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If you happen to be a statue honoring a Confederate general or a European slave trader, you might want to watch your back — or your head — for the foreseeable future.
Last night, Christopher Columbus statues in two separate American cities were destroyed. In Richmond, Virginia, protesters tore down a Columbus statue, set it on fire, and then dumped it into a lake.
Roughly eight hours away in Boston, meanwhile, a separate Columbus statue located in the city’s North End was beheaded overnight.
Last night has been part of a larger trend of protesters taking it upon themselves to remove racist statues, in the wake of uprisings against police brutality that have gone global over the past two weeks. All over the United States and Europe, protesters are tearing them down. Here are some of the most notable:
Robert E. Lee statue, Montgomery
On June 2, protesters in removed a statue of the Confederate general from the grounds of a high school which bears his name in Montgomery, a city that played a pivotal role in the Civil Rights Movement and remains a majority-Black city to this day.
Four protesters, all of whom are Black, were charged with felonies for allegedly bringing down the statue. The charges were later dropped, reportedly due to errors in the filing document, but could be refiled at a later date. Since then, alumni of the school and activists have renewed calls for Montgomery Public Schools to rename the high school and other schools named after Confederate leaders.
“I think currently in 2020 those names do not represent the kind of positive things our students are hopefully exposed to on a day to day basis," MPS superintendent Dr. Ann Roy Moore told Montgomery TV station WSFA on Tuesday.
Edward Carmack statue, Nashville
A statue of white supremacist newspaper publisher and politician Edward Carmack, who wrote pro-lynching editorials and incited a racist mob to burn the office of pioneering journalist Ida B. Wells’ Memphis newspaper in the 19th and early 20th century, was torn down on May 30 during the first weekend of protests. This week, the state of Tennessee said it would replace the Carmack statue.
Interestingly, it wasn’t Carmack’s embrace and defense of white supremacy that got him a statue in the first place, but rather his support for Prohibition. (In the Jim Crow South, however, the racism couldn’t have hurt his cause.)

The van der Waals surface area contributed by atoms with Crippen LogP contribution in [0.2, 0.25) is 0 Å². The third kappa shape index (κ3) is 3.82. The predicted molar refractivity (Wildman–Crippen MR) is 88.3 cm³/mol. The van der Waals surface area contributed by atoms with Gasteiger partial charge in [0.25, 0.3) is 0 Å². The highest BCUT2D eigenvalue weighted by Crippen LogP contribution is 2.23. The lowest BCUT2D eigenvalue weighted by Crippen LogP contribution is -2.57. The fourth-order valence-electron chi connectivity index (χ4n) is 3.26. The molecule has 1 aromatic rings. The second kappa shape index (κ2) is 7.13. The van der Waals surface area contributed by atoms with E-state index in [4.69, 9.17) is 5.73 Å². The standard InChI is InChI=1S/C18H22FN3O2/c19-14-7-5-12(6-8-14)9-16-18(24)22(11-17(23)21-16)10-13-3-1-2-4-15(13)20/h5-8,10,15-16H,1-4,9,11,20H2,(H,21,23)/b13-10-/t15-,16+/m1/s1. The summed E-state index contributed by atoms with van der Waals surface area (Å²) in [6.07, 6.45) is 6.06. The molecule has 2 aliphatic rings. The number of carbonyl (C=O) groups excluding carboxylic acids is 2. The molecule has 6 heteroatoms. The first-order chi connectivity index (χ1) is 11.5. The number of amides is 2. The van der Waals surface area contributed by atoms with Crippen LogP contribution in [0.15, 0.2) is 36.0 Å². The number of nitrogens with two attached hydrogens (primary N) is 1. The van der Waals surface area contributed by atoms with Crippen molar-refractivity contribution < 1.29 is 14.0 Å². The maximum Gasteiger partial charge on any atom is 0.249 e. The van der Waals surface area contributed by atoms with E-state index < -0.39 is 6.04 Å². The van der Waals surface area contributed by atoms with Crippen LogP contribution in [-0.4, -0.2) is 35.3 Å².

Charles Linn statue, Birmingham
A statue honoring Charles Linn, a Confederate naval officer, stood in a park that’s also named after him until March 31, when protesters tore it down.
Afterwards, Birmingham mayor Randall Woodfin ordered the removal of the city’s Confederate monument despite the threat of a lawsuit from the state attorney general, saying that it was “probably better for this city to pay this [$25,000] fine than to have more civil unrest."
William Carter Wickham statue, Richmond
While it’s been overshadowed by the bath given to the Columbus statue and ongoing efforts to take down more prominent Confederate monuments around the city, the statue honoring this Confederate general in the old Confederate capital was taken down by protesters last weekend. It’s since been moved to storage, according to the Richmond Times-Dispatch.
No one’s going to miss this one: in 2017, two brothers and descendants of Wickham called for the removal of the statue of their long-dead relative, according to the Times-Dispatch.
Edward Colston, Bristol, UK
It’s not just in America, either — over the weekend, protesters in the town of Bristol tore down a statue memorializing this 17th century slave trader who helped build the city, then dragged it all the way to the harbor and dumped it in. Video of the incident went viral.
Cover: An unidentified man walks past a toppled statue of Charles Linn, a city founder who was in the Confederate Navy, in Birmingham, Ala., on Monday, June 1, 2020, following a night of unrest. People shattered windows, set fires and damaged monuments in a downtown park after a protest against the death of George Floyd. Floyd died after being restrained by Minneapolis police officers on May 25. (AP Photo/Jay Reeves)
This article originally appeared on VICE US.